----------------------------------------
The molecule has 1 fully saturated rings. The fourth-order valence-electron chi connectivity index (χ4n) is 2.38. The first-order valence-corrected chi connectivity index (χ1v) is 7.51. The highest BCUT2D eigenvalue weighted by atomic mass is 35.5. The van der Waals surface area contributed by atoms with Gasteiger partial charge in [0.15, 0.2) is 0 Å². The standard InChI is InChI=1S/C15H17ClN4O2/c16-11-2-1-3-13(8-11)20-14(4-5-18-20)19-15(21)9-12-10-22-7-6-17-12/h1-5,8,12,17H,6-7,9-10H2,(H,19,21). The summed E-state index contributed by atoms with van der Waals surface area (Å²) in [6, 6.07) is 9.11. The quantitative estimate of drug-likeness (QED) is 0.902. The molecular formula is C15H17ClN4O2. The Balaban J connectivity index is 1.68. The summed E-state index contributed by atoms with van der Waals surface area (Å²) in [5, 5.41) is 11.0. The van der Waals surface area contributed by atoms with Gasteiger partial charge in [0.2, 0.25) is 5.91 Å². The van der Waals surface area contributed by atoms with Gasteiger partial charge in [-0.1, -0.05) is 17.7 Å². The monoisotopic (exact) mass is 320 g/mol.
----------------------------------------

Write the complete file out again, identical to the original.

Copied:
The molecule has 1 fully saturated rings. The fourth-order valence-electron chi connectivity index (χ4n) is 2.38. The first-order valence-corrected chi connectivity index (χ1v) is 7.51. The highest BCUT2D eigenvalue weighted by atomic mass is 35.5. The van der Waals surface area contributed by atoms with Gasteiger partial charge in [0.15, 0.2) is 0 Å². The standard InChI is InChI=1S/C15H17ClN4O2/c16-11-2-1-3-13(8-11)20-14(4-5-18-20)19-15(21)9-12-10-22-7-6-17-12/h1-5,8,12,17H,6-7,9-10H2,(H,19,21). The summed E-state index contributed by atoms with van der Waals surface area (Å²) in [6, 6.07) is 9.11. The quantitative estimate of drug-likeness (QED) is 0.902. The molecular formula is C15H17ClN4O2. The Balaban J connectivity index is 1.68. The summed E-state index contributed by atoms with van der Waals surface area (Å²) in [5, 5.41) is 11.0. The van der Waals surface area contributed by atoms with Gasteiger partial charge in [0.2, 0.25) is 5.91 Å². The van der Waals surface area contributed by atoms with Gasteiger partial charge in [-0.1, -0.05) is 17.7 Å². The monoisotopic (exact) mass is 320 g/mol.